Military Voters and the Lie Pipeline

Reporting on Politics and Policy.
Aug. 6 2012 9:42 AM

Military Voters and the Lie Pipeline

It's a story we can re-run every week or so. The conservative media runs with a story. The Romney campaign gauges whether it's getting pick-up. The Romney campaign gloms on to the story -- which turns it into a "one side says, the other side says" tale. As Breitbart.com's Mike Flynn points out, he was first to hone in on the part of the Obama campaign's lawsuit that argued extended voting rights were unfair if applied to military members and no one else. And the folks at Media Matters have been clipping various Fox News segments that make the same argument -- gliding past the Obama campaign's desire to extend voting days for other people, not restricting voting days for military members. This Fox and Friends segment with Pete Hegseth is pretty typical.

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Hegseth starts off with a whopper, implying that soldiers "in Iraq and Afghanistan" and people being "shot at" won't be able to send ballots in right before the election if Team Obama wins. Nope! In every state, those with early voting and those without, those soldiers will send in absentee ballots. If the Obama campaign wins this lawsuit, military members in Ohio will able to vote in person on the Saturday before the election -- and so will everybody else who's registered. And here's the kicker: Romney himself, who started weighing in as the issue broke through conservative media, is pleading ignorance about this.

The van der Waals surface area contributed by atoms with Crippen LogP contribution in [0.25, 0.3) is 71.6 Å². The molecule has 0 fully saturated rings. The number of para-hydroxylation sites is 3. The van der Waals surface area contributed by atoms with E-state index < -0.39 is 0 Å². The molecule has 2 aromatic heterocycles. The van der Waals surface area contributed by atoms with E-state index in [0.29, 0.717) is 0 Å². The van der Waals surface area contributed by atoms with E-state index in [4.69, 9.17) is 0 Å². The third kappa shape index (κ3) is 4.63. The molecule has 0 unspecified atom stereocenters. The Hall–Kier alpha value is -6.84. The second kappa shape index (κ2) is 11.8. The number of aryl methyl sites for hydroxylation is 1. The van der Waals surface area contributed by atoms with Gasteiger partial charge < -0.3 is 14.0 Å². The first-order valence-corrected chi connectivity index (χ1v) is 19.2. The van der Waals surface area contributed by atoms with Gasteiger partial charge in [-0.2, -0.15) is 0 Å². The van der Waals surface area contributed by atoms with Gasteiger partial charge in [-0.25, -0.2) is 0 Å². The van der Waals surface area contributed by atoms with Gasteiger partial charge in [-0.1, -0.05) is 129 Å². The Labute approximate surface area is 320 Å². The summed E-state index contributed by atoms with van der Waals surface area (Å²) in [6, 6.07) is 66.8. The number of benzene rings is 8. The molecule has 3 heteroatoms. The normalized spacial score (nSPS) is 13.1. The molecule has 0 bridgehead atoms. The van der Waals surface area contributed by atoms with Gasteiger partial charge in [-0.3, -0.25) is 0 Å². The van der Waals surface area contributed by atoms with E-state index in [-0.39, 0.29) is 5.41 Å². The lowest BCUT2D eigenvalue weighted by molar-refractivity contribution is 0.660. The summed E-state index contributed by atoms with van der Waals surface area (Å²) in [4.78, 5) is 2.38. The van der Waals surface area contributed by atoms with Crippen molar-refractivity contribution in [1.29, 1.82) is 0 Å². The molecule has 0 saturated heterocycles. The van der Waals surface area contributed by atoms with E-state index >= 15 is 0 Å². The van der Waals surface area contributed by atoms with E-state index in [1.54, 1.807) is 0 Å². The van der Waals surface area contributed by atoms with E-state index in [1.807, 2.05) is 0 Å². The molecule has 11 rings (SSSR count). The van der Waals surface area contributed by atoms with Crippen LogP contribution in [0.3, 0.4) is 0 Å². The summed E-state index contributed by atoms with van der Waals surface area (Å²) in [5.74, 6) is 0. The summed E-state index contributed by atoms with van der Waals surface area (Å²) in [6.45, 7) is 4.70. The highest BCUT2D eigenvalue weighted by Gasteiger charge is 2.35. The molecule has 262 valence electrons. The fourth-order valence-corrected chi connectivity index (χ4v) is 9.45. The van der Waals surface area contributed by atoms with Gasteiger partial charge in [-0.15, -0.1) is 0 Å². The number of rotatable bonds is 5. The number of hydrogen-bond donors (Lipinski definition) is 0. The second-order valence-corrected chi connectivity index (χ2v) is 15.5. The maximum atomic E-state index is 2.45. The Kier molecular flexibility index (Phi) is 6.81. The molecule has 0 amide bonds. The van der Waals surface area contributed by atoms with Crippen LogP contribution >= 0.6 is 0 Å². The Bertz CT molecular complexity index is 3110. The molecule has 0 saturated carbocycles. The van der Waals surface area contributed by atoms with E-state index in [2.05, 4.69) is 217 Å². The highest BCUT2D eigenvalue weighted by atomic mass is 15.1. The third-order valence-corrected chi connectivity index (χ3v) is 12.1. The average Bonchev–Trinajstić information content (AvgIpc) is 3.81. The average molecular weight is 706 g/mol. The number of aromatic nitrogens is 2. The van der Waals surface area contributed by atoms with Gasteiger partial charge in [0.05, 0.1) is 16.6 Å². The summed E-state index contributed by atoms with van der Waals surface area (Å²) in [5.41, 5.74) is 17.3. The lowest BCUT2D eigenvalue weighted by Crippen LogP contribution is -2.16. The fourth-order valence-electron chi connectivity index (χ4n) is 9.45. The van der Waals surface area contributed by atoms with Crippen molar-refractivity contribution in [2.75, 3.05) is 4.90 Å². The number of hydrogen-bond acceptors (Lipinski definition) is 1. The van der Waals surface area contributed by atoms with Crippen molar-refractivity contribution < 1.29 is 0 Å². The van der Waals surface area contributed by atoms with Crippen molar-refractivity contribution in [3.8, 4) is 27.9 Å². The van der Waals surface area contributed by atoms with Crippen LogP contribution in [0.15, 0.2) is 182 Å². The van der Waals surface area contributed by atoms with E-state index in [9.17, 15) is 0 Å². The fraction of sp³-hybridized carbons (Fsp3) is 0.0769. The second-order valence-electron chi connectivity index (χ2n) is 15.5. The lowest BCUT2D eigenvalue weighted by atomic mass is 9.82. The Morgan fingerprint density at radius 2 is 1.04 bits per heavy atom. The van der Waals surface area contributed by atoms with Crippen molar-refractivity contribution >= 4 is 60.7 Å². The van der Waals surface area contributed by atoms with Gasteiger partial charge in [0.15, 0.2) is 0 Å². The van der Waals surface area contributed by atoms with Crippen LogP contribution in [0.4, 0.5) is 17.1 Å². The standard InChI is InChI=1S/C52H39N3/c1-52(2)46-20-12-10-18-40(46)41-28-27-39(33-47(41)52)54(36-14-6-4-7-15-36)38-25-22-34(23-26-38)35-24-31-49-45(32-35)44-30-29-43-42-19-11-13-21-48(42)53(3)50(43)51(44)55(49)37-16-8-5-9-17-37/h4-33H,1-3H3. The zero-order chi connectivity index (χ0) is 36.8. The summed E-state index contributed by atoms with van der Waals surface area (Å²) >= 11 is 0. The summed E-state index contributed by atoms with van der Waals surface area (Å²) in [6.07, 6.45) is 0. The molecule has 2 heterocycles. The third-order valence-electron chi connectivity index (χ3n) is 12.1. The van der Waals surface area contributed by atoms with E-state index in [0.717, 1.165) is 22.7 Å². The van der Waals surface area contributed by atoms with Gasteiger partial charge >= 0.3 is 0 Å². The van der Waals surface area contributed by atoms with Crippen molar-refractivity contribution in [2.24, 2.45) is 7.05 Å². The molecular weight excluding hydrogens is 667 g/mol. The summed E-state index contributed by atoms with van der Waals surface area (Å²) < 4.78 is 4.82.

Romney said he hadn’t “seen that report and so I can’t comment on the specific filing,” but he later added, “any effort to impede the right of our military members overseas or here domestically in voting would be an extraordinary violation of the trust that we should have for those who serve so valiantly.”

The complaint is here. I read it pretty quickly, and unlike Romney, I don't have a degree from Harvard Law School. But the point isn't for Romney or the campaign to argue the merits of the complaint. It's to amplify bogus stories if those stories might weaken Barack Obama. It's to then hope that daily political reporters write on the "controversy" instead of the facts. I get the sense that the Obama campaign is gobsmacked by the dishonesty of all this, but if they wanted to jump into the mud, they could point out that Romney's position on the complaint would disenfranchise firefighters, policemen, Olympic athletes, and people who rescue kittens from burning buildings.

David Weigel is a Slate political reporter.